Kansas City T-Bones Adam Ehlert Cooks Up Well Done Fan Experience

Adam Ehlert with Hall of Fame Second Baseman Frank White Please credit: 2012 File Photo Courtesy of the Kansas City T-Bones/Matthew Hicks.
Adam Ehlert with Hall of Fame Second Baseman Frank White, 2012 File Photo Courtesy of the Kansas City T-Bones/Matthew Hicks.

One of the things that separates the American Association from many of the other minor leagues one will visit is the commitment to fans. The primary role of affiliate leagues is to develop prospects for their Major League clubs, and while winning and drawing fans to the games are valuable, they are in no way a priority of any of these teams.

This is not true of independent leagues like the American Association. These independent leagues commit themselves to creating a family atmosphere that allows fans to see a local team playing quality baseball, while also being able to enjoy games at a cost that doesn’t break their budget. This is the kind of experience that no one understands better than Kansas City T-Bones president Adam Ehlert.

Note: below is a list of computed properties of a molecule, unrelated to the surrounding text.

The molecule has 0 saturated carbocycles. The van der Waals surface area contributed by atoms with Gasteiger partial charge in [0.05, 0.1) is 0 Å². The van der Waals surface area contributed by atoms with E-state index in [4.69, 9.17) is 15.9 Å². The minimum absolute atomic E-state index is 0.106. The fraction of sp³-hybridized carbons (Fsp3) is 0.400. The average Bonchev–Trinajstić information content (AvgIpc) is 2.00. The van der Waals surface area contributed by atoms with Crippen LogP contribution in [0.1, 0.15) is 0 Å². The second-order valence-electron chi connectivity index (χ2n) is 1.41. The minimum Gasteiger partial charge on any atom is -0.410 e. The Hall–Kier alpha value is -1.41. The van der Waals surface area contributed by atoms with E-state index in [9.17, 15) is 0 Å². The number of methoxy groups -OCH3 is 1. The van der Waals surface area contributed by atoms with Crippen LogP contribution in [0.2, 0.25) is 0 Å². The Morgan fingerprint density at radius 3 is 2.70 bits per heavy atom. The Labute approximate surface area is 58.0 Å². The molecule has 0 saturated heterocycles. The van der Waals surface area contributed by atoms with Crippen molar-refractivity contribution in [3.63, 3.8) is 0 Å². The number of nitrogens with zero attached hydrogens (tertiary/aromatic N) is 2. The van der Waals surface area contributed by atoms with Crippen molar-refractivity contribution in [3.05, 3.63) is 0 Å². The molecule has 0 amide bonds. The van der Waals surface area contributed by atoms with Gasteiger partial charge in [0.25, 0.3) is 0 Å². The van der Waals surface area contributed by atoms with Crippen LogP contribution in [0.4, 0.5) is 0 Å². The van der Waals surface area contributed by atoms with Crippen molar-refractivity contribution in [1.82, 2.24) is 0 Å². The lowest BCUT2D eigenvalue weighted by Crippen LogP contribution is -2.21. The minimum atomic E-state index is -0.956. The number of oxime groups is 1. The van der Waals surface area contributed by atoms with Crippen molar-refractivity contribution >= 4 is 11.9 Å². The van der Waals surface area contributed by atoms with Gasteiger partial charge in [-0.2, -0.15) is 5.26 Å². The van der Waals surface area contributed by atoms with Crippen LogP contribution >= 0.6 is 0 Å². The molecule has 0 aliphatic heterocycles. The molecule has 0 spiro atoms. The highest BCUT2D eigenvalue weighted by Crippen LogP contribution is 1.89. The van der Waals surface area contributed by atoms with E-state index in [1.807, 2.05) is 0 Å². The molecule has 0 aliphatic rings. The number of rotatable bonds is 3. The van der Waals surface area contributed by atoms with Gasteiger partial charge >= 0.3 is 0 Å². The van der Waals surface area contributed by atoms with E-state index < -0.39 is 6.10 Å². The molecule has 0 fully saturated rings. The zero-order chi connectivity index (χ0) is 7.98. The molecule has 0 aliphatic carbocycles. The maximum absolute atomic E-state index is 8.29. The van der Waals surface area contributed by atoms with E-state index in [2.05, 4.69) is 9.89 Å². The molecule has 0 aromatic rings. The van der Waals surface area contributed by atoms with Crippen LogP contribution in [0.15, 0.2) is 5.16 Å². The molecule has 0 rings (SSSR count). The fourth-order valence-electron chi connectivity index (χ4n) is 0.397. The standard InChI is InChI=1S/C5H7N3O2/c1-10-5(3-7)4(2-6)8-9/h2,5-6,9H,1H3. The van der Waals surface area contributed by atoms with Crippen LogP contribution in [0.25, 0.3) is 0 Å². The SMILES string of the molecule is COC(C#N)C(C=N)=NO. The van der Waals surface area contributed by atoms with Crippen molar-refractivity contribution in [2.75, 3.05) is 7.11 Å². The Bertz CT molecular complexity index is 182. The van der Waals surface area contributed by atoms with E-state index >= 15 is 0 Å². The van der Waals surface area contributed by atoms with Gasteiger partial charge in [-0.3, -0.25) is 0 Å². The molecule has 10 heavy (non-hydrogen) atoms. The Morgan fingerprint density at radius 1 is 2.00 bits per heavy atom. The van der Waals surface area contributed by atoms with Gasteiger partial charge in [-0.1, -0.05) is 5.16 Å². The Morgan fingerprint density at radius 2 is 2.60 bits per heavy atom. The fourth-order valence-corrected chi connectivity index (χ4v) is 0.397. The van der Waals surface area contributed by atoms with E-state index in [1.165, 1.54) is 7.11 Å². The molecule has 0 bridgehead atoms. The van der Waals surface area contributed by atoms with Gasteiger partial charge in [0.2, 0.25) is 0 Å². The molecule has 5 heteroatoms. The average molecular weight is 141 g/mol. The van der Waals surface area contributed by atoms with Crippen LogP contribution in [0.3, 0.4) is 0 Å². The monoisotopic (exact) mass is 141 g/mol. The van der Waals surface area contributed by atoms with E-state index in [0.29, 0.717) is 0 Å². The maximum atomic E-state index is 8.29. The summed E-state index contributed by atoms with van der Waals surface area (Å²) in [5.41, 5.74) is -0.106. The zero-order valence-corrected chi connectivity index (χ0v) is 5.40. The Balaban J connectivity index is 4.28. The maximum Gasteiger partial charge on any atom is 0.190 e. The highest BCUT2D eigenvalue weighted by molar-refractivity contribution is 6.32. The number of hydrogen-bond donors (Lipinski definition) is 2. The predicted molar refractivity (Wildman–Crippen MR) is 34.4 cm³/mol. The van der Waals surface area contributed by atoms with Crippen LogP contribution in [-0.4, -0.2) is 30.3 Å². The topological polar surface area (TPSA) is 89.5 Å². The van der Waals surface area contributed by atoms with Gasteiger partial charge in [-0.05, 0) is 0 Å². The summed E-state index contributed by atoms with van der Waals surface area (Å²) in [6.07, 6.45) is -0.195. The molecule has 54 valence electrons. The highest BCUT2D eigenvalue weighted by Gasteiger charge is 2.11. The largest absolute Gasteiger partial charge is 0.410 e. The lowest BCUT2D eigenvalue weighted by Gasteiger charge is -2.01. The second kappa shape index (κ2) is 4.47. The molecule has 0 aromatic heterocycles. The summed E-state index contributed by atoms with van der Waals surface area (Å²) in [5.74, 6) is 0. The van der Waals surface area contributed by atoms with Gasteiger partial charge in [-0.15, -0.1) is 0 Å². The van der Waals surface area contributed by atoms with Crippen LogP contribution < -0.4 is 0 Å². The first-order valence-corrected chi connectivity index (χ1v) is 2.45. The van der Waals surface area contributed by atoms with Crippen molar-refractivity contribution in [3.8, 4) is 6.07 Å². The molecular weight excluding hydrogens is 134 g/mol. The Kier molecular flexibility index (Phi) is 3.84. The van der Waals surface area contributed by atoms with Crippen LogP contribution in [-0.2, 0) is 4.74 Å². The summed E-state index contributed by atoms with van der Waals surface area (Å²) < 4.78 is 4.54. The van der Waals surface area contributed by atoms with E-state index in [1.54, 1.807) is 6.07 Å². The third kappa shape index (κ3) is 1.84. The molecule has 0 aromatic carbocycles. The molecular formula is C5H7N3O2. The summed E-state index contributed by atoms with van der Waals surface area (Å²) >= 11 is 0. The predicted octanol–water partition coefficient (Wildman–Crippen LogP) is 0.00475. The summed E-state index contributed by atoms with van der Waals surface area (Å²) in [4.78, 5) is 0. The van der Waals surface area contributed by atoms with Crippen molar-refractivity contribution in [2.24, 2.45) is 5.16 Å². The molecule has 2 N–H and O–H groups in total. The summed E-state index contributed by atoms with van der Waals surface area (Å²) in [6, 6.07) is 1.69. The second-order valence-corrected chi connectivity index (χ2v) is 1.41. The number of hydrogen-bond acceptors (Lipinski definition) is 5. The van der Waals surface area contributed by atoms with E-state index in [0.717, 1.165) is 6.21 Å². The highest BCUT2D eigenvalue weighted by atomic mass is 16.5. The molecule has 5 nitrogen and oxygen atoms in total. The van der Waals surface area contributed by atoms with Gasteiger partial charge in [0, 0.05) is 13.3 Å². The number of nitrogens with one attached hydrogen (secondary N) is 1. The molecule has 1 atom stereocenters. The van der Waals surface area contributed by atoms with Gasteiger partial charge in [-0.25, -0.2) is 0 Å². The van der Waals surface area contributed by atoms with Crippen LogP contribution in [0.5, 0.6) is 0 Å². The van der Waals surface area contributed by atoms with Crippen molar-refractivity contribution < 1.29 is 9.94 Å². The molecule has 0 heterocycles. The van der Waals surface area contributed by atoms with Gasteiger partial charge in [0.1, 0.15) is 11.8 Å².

Adam is one of the owners of the T-Bones, along with his father, John, and brothers Zachary and Nate. The family purchased the club when they were the Duluth-Superior Dukes of the Northern League. This league was founded on providing independent baseball to small, industrial based towns, and the Ehlerts loved being a part of the Duluth, MN and Superior, WI communities. There was one problem with trying to run a professional baseball team in Duluth however.

“Duluth is a great city and has incredible fans,” Adam explains, “but it was just too cold to play baseball there. I think I wore wool socks to games virtually every night. The weather simply made it tough to run a baseball team. Just as an example, coffee outsold beer on a regular basis at games. Our last season there we had three games called on account of fog. It just made it hard to play baseball there.”